They found, according to Sutherland, the best paper in Harvard Business Review, The new new product development game (not a typo, authors chose to emphasize the word new) by Hirotaka Takeuchi and Ikujiro Nonaka. A paper showing a new, holistic approach to product development. Authors of this paper compared the new approach to a rugby game – team moving down the field in a scrum formation as a unit. This paper provided Sutherland with a formal model and the name for a new framework created for the IT industry: Scrum.


The first Scrum team was built on principles of Nonaka’s and Takeuchi’s paper. Another important factor for building the team was research from Bell Labs that showed how specialized silos of activity slowed down the communication and made teamwork impossible. This resulted in having as few roles in the team as possible. Starting with the team and the team leader – scrum master, and later adding the product owner role responsible for clearly specifying the backlog. From here, the first Scrum team started scrumming in January 1994.

In 1995, after Easel Corporation was acquired by VMARK, Schwaber spent two weeks with the Scrum team, and he agreed to expand Scrum with Sutherland outside of Easel Corporation into the software industry worldwide.

In 1995 Ken Sutherland and Jeff Schwaber wrote a paper officially introducing Scrum and published it at OOPSLA’95 (Object-Oriented Programming, Systems, Languages and Applications) conference. They both went on to introduce Scrum to multiple companies like Motorola, Fidelity, or GE Medical, and after seeing great results and creating a community, they co-created Agile manifesto in 2001.

“We’re not going to tell people what to do; the idea is you’re doing creative work, you need guidelines to help you, not constraint you. So why don’t we come up with a bunch of principles and values, alternatives, that might lead you to what you need to do.” Ken Schwaber about creating Agile manifesto

New new product development game and principles that inspired

The paper New new product development game published by Hirotaka Takeuchi and Ikujiro Nonaka in 1984 serves as the formal model for Scrum. In the paper, authors looked at successful companies in Japan and the United States that used a new, holistic method for product development as opposed to older, sequential approach (like the waterfall). Companies like Fuji – Xerox, Canon, or Honda used different principles when developing a product, which pushed them ahead of competitors.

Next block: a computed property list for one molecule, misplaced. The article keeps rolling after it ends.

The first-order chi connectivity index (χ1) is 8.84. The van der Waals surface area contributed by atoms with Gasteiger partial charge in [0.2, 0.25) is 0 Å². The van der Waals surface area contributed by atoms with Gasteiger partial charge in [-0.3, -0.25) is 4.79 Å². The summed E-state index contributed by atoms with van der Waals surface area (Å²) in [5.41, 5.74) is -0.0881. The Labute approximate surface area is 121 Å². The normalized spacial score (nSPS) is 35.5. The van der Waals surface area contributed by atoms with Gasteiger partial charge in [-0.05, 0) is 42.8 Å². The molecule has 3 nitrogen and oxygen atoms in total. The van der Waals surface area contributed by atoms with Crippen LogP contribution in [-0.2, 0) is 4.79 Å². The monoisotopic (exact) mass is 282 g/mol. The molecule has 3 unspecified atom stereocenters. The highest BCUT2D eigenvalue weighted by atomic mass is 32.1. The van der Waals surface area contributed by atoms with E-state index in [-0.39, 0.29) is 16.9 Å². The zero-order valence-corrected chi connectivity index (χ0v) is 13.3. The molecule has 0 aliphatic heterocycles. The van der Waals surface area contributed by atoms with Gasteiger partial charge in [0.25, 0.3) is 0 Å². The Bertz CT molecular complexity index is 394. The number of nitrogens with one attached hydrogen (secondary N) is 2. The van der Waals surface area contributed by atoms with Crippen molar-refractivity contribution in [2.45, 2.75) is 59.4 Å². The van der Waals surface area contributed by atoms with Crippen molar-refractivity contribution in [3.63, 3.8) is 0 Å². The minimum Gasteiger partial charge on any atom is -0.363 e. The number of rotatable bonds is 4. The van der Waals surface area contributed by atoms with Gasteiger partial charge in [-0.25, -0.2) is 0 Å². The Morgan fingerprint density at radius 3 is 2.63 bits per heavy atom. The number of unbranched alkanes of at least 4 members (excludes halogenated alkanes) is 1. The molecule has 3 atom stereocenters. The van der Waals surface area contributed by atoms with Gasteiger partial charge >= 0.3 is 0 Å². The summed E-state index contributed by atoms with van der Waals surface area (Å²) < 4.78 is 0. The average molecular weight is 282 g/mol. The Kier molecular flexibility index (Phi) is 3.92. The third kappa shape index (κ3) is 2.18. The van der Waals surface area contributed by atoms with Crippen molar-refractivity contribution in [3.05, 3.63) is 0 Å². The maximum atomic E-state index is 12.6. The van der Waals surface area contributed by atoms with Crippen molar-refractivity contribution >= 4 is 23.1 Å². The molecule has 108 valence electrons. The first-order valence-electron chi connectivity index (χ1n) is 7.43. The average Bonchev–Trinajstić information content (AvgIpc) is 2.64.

Takeuchi and Nonaka highlight that the new approach they presented can act as a change agent, a vehicle for introducing creative, market-driven ideas and processes into an old, rigid organization. These teams reminded the authors of sports teams, particularly rugby and scrum formation, in which the whole team moves as one, working together towards one goal around any impediments.

Sutherland believed this paper demonstrated exactly what was needed for development in the software industry and used the holistic approach presented as a base to create a set of rules to generate high performing teams. Main characteristics of these teams were:

  • Autonomy: teams chose the work and decided how to do it. They had challenging goals from management, but they didn’t tell the team how to achieve them.
  • Oriented towards transcendence: pulling power from the people and building on their passion.
  • Learning from each other: cross-fertilization and creating built-in stability.

“Scrum doesn’t solve a problem; it’s a tool you can use to gain into your excellence. It will tell you how you’re doing by creating transparency in your organization.” Ken Schwaber

Example of Toyota developing a new car as described in Takeuchi’s and Nonaka’s paper: In Toyota, they needed to develop a car that gets twice the gas mileage, in half the time they ever shipped a car. It was impossible by any approach they’ve used before, so the management said: “Let’s try something new!”. The team working on the new concept started cooperating and asking each other questions, “What should we do? How do we do it?”. This pushed the team into a self-organizing state, increased cooperation, and naturally introduced overlapping development phases to speed up the process.

Challenging the old and accepting the unknown

Scrum framework challenges the old way of thinking. Here, there’s a possibility that the outcomes are different than predicted, which requires a fair amount of integrity to keep the transparency, admitting failure, and making decisions around it.

There was a need for a different system that would be more reliable and responsive to changes. Considering how nowadays our lives are dependent on technology and how software products are being used in our bodies or in planes flying at 10 km above the ground. These products are too complex and unpredictable to be developed like they were 70 years ago.

“When a plane falls, the explosion is bad, so it gets attention. But projects in the bank don’t create commotion, so they keep crashing, and nothing changes.” Jeff Sutherland